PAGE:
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Cooking for the Choir: Restorative Recipes (Yes, really!)

We all know that hydration is crucial for healthful singing and vocal stamina, but even the most conscientious water-drinkers may find their vocal mechanisms in need of a little TLC after the rigors of Christmas, Theophany or Holy Week. Water and vocal rest are helpful here, but the following simple remedies are effective additions to any vocal self-care regimen.

Before we get to the recipes, I want to clear up a common misconception that's a pet peeve of mine: food and water do not pass through the vocal folds on their way to the stomach. Anything other than air passing through the vocal folds causes choking, and with good reason: food particles or droplets of beverages that get into the lungs can cause a fatal infection, so the larynx seizes up to prevent this. Cool water does feel soothing when the throat is inflamed, but the actual hydration happens after the liquid enters the stomach and spreads throughout the body.

Now, here are some of my go-to restorative treats:

By Hoesik Winha Utra - Own work, CC BY-SA 4.0,

Ginger tea. You can buy this at most grocery stores, and it's great! Ginger is a natural anti-inflammatory that soothes irritated oral membranes. It's also highly effective for nausea. If you can't find commercial ginger tea, you can make your own by mixing 1/3 teaspoon ground ginger or 1 tablespoon minced ginger root into a mug of warm or hot water (you can also mix it into juice, if you prefer). If you take anti-coagulant medications, take ginger with caution, as large amounts can thin the blood.

Tomatoes, lemons and limes. I personally find that sliced raw tomatoes help cut through excess mucus and congestion. Lemons are helpful for the same reason. I, a psychopath, enjoy eating sliced raw lemons and limes (hehe), but most people prefer to squeeze these fruits into some ice water, perhaps with some sweetener mixed in.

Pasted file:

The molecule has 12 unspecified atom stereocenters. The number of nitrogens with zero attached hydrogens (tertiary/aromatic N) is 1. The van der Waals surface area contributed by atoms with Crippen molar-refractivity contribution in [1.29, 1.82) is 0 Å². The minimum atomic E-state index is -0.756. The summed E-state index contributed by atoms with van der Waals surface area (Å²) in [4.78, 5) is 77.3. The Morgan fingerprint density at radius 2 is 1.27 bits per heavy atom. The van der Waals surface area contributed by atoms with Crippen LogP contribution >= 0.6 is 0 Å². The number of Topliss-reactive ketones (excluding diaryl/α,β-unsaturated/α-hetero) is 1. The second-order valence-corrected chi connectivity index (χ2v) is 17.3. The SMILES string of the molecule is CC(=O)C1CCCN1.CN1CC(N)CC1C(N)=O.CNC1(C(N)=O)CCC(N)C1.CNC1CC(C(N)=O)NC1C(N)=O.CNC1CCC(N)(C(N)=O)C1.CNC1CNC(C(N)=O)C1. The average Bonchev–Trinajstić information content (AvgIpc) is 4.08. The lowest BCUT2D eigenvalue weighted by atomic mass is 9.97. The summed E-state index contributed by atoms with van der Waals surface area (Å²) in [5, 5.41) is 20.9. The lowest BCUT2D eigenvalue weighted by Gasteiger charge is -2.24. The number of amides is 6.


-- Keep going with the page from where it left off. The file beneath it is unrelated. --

Alasam/Creative Commons

Monster brew. This is the most effective vocal restorative I know, but fair warning: it's an acquired taste that produces truly monstrous breath. You're going to want to brush your teeth and tongue very thoroughly after this one.

  • Fill a medium pot with water and set it over medium-high heat. Turn on that kitchen fan!

  • Add a large pinch of red pepper flakes (optional, but recommended).

  • Dice a medium whole ginger root and add it to the pot. Peeling is unneccessary, as you'll be straining out the solids later.

  • Add 2-3 tablespoons minced garlic and the juice of 2 lemons.

  • Stir thoroughly. Bring to a simmer and cook for 10 minutes.

  • Add 1/4 cup agave nectar, brown rice syrup or barley malt syrup. If you don't have any of these, you can use white sugar, brown sugar or another sweetener of your choice.

  • Simmer for another 10 minutes, at least.

  • Take the pot off of the burner and let it cool for several minutes.

  • Strain out the solids.

  • Taste the mixture and add more sweetener and/or lemon juice to suit your taste.

  • Drink hot or warm, diluting with water if desired. You can also enhance this with warm brandy or cognac, if you're fancy.


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